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Susceptibility to prosocial and antisocial influence in adolescence

Ahmed, S; Foulkes, L; Leung, JT; Griffin, C; Sakhardande, A; Bennett, M; Dunning, DL; ... Blakemore, SJ; + view all (2020) Susceptibility to prosocial and antisocial influence in adolescence. Journal of Adolescence , 84 pp. 56-68. 10.1016/j.adolescence.2020.07.012. Green open access

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Abstract

Introduction: Adolescents are particularly susceptible to social influence and previous studies have shown that this susceptibility decreases with age. The current study used a cross-sectional experimental paradigm to investigate the effect of age and puberty on susceptibility to both prosocial and antisocial influence. / Methods: Participants (N = 520) aged 11–18 from London and Cambridge (United Kingdom) rated how likely they would be to engage in a prosocial (e.g. “help a classmate with their work”) or antisocial (e.g. “make fun of a classmate”) act. They were then shown the average rating (in fact fictitious) that other adolescents had given to the same question, and were then asked to rate the same behaviour again. / Results: Both prosocial and antisocial influence decreased linearly with age, with younger adolescents being more socially influenced when other adolescents’ ratings were more prosocial and less antisocial than their own initial rating. Both antisocial and prosocial influence significantly decreased across puberty for boys but not girls (independent of age). / Conclusions: These findings suggest that social influence declines with increasing maturity across adolescence. However, the exact relationship between social influence and maturity is dependent on the nature of the social influence and gender. Understanding when adolescents are most susceptible to different types of social influence, and how this might influence their social behaviour, has important implications for understanding adolescent social development.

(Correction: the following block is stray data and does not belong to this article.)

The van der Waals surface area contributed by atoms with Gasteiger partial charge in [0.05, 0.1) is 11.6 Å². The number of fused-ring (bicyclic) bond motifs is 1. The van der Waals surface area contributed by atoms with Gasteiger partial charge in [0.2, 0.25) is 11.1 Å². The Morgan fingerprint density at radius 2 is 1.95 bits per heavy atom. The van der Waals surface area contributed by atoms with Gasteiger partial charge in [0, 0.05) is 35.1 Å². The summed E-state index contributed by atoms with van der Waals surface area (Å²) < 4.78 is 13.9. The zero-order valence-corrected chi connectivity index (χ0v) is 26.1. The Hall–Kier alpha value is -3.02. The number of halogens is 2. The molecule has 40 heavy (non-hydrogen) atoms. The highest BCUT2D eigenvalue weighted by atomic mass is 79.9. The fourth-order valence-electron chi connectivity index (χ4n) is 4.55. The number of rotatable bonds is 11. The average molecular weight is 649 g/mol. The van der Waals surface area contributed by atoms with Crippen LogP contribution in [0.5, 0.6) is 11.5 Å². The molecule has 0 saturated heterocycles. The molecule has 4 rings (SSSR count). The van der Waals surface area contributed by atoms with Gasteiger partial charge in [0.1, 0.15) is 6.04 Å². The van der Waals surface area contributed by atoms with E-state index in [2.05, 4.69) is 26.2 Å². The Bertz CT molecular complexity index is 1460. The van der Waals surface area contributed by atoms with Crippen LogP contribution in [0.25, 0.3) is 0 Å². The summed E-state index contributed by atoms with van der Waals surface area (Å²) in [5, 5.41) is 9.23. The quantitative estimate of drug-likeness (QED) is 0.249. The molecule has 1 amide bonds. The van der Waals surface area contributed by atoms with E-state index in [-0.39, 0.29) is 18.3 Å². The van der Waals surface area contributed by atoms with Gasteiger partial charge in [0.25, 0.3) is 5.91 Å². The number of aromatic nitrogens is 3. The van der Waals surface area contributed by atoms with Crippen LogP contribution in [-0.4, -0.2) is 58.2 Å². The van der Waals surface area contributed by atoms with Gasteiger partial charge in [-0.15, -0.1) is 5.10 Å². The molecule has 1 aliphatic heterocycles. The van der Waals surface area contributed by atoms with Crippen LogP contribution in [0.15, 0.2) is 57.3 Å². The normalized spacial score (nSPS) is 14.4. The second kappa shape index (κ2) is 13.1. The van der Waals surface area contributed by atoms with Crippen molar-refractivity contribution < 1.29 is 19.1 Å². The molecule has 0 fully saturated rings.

Type: Article
Title: Susceptibility to prosocial and antisocial influence in adolescence
Open access status: An open access version is available from UCL Discovery
DOI: 10.1016/j.adolescence.2020.07.012
Publisher version: https://doi.org/10.1016/j.adolescence.2020.07.012
Language: English
Additional information: This is an open access article under the CC BY license (http://creativecommons.org/licenses/by/4.0/).
Keywords: Adolescence; Social influence; Prosocial; Antisocial; Puberty; Social cognitive development
UCL classification: UCL
UCL > Provost and Vice Provost Offices
UCL > Provost and Vice Provost Offices > School of Life and Medical Sciences
UCL > Provost and Vice Provost Offices > School of Life and Medical Sciences > Faculty of Brain Sciences
UCL > Provost and Vice Provost Offices > School of Life and Medical Sciences > Faculty of Brain Sciences > Div of Psychology and Lang Sciences
UCL > Provost and Vice Provost Offices > School of Life and Medical Sciences > Faculty of Brain Sciences > Div of Psychology and Lang Sciences > Institute of Cognitive Neuroscience
URI: https://discovery.ucl.ac.uk/id/eprint/10116823
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